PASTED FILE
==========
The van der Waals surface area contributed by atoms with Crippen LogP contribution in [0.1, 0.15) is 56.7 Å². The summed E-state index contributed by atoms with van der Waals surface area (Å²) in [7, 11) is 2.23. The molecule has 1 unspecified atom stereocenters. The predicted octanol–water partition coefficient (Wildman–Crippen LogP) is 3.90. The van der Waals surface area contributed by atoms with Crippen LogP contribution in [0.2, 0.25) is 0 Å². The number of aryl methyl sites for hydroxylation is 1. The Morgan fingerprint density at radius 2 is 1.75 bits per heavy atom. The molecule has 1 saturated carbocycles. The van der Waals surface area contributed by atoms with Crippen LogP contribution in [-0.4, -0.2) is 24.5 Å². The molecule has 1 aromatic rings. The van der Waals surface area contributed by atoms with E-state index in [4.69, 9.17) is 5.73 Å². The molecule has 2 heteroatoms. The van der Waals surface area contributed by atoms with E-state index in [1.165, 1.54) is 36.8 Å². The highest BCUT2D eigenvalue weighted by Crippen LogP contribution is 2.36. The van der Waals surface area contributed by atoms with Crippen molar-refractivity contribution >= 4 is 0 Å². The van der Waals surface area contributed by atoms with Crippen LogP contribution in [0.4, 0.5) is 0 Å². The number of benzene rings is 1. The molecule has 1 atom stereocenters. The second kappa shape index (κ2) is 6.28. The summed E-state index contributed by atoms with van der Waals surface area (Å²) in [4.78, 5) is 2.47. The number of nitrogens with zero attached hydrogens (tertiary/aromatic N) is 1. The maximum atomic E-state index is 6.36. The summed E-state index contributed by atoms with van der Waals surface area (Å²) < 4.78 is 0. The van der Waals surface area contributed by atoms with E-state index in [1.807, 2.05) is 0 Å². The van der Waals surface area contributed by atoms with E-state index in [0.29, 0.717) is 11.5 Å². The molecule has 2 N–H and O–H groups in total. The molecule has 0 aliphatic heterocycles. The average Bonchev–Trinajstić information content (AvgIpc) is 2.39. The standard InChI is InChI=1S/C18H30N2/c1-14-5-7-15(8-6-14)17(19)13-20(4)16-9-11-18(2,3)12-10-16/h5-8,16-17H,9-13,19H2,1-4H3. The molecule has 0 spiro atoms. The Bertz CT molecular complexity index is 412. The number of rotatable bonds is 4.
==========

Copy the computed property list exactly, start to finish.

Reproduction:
The van der Waals surface area contributed by atoms with Crippen LogP contribution in [0.1, 0.15) is 56.7 Å². The summed E-state index contributed by atoms with van der Waals surface area (Å²) in [7, 11) is 2.23. The molecule has 1 unspecified atom stereocenters. The predicted octanol–water partition coefficient (Wildman–Crippen LogP) is 3.90. The van der Waals surface area contributed by atoms with Crippen LogP contribution in [0.2, 0.25) is 0 Å². The number of aryl methyl sites for hydroxylation is 1. The Morgan fingerprint density at radius 2 is 1.75 bits per heavy atom. The molecule has 1 saturated carbocycles. The van der Waals surface area contributed by atoms with Crippen LogP contribution in [-0.4, -0.2) is 24.5 Å². The molecule has 1 aromatic rings. The van der Waals surface area contributed by atoms with E-state index in [4.69, 9.17) is 5.73 Å². The molecule has 2 heteroatoms. The van der Waals surface area contributed by atoms with E-state index in [1.165, 1.54) is 36.8 Å². The highest BCUT2D eigenvalue weighted by Crippen LogP contribution is 2.36. The van der Waals surface area contributed by atoms with Crippen molar-refractivity contribution >= 4 is 0 Å². The van der Waals surface area contributed by atoms with Crippen LogP contribution in [0.4, 0.5) is 0 Å². The number of benzene rings is 1. The molecule has 1 atom stereocenters. The second kappa shape index (κ2) is 6.28. The summed E-state index contributed by atoms with van der Waals surface area (Å²) in [4.78, 5) is 2.47. The number of nitrogens with zero attached hydrogens (tertiary/aromatic N) is 1. The maximum atomic E-state index is 6.36. The summed E-state index contributed by atoms with van der Waals surface area (Å²) < 4.78 is 0. The van der Waals surface area contributed by atoms with E-state index in [1.807, 2.05) is 0 Å². The van der Waals surface area contributed by atoms with E-state index in [0.29, 0.717) is 11.5 Å². The molecule has 2 N–H and O–H groups in total. The molecule has 0 aliphatic heterocycles. The average Bonchev–Trinajstić information content (AvgIpc) is 2.39. The standard InChI is InChI=1S/C18H30N2/c1-14-5-7-15(8-6-14)17(19)13-20(4)16-9-11-18(2,3)12-10-16/h5-8,16-17H,9-13,19H2,1-4H3. The molecule has 0 spiro atoms. The Bertz CT molecular complexity index is 412. The number of rotatable bonds is 4.